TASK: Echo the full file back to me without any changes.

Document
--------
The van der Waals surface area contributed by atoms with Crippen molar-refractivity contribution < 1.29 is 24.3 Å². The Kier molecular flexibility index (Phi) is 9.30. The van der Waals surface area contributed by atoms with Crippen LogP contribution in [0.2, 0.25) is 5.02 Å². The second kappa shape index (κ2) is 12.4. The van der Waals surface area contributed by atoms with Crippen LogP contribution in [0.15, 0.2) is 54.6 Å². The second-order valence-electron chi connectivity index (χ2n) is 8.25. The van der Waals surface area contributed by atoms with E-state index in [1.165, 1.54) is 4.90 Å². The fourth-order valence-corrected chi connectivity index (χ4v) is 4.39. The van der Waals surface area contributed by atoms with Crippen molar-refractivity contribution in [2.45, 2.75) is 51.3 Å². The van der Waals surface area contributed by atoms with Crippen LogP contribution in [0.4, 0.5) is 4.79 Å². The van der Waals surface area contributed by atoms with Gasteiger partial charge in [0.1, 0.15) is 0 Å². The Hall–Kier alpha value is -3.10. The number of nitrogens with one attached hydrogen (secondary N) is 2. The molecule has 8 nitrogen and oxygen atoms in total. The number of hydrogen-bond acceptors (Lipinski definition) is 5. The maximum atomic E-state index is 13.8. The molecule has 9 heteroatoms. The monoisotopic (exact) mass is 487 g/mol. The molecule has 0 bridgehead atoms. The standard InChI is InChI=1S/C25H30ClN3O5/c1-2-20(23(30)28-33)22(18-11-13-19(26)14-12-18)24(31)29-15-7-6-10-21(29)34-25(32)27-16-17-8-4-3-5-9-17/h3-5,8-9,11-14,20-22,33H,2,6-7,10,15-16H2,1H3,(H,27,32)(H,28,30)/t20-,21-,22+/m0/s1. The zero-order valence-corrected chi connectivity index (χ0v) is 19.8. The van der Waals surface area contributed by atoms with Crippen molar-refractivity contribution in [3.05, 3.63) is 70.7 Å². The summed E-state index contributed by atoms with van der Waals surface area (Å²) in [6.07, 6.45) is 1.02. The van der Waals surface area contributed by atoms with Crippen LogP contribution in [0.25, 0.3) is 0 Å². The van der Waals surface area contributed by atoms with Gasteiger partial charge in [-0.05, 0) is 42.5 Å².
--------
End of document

The van der Waals surface area contributed by atoms with Crippen molar-refractivity contribution < 1.29 is 24.3 Å². The Kier molecular flexibility index (Phi) is 9.30. The van der Waals surface area contributed by atoms with Crippen LogP contribution in [0.2, 0.25) is 5.02 Å². The second kappa shape index (κ2) is 12.4. The van der Waals surface area contributed by atoms with Crippen LogP contribution in [0.15, 0.2) is 54.6 Å². The second-order valence-electron chi connectivity index (χ2n) is 8.25. The van der Waals surface area contributed by atoms with E-state index in [1.165, 1.54) is 4.90 Å². The fourth-order valence-corrected chi connectivity index (χ4v) is 4.39. The van der Waals surface area contributed by atoms with Crippen molar-refractivity contribution in [2.45, 2.75) is 51.3 Å². The van der Waals surface area contributed by atoms with Crippen LogP contribution in [0.4, 0.5) is 4.79 Å². The van der Waals surface area contributed by atoms with Gasteiger partial charge in [0.1, 0.15) is 0 Å². The Hall–Kier alpha value is -3.10. The number of nitrogens with one attached hydrogen (secondary N) is 2. The molecule has 8 nitrogen and oxygen atoms in total. The number of hydrogen-bond acceptors (Lipinski definition) is 5. The maximum atomic E-state index is 13.8. The molecule has 9 heteroatoms. The monoisotopic (exact) mass is 487 g/mol. The molecule has 0 bridgehead atoms. The standard InChI is InChI=1S/C25H30ClN3O5/c1-2-20(23(30)28-33)22(18-11-13-19(26)14-12-18)24(31)29-15-7-6-10-21(29)34-25(32)27-16-17-8-4-3-5-9-17/h3-5,8-9,11-14,20-22,33H,2,6-7,10,15-16H2,1H3,(H,27,32)(H,28,30)/t20-,21-,22+/m0/s1. The zero-order valence-corrected chi connectivity index (χ0v) is 19.8. The van der Waals surface area contributed by atoms with Crippen molar-refractivity contribution in [3.05, 3.63) is 70.7 Å². The summed E-state index contributed by atoms with van der Waals surface area (Å²) in [6.07, 6.45) is 1.02. The van der Waals surface area contributed by atoms with Crippen LogP contribution in [0.25, 0.3) is 0 Å². The van der Waals surface area contributed by atoms with Gasteiger partial charge in [-0.05, 0) is 42.5 Å².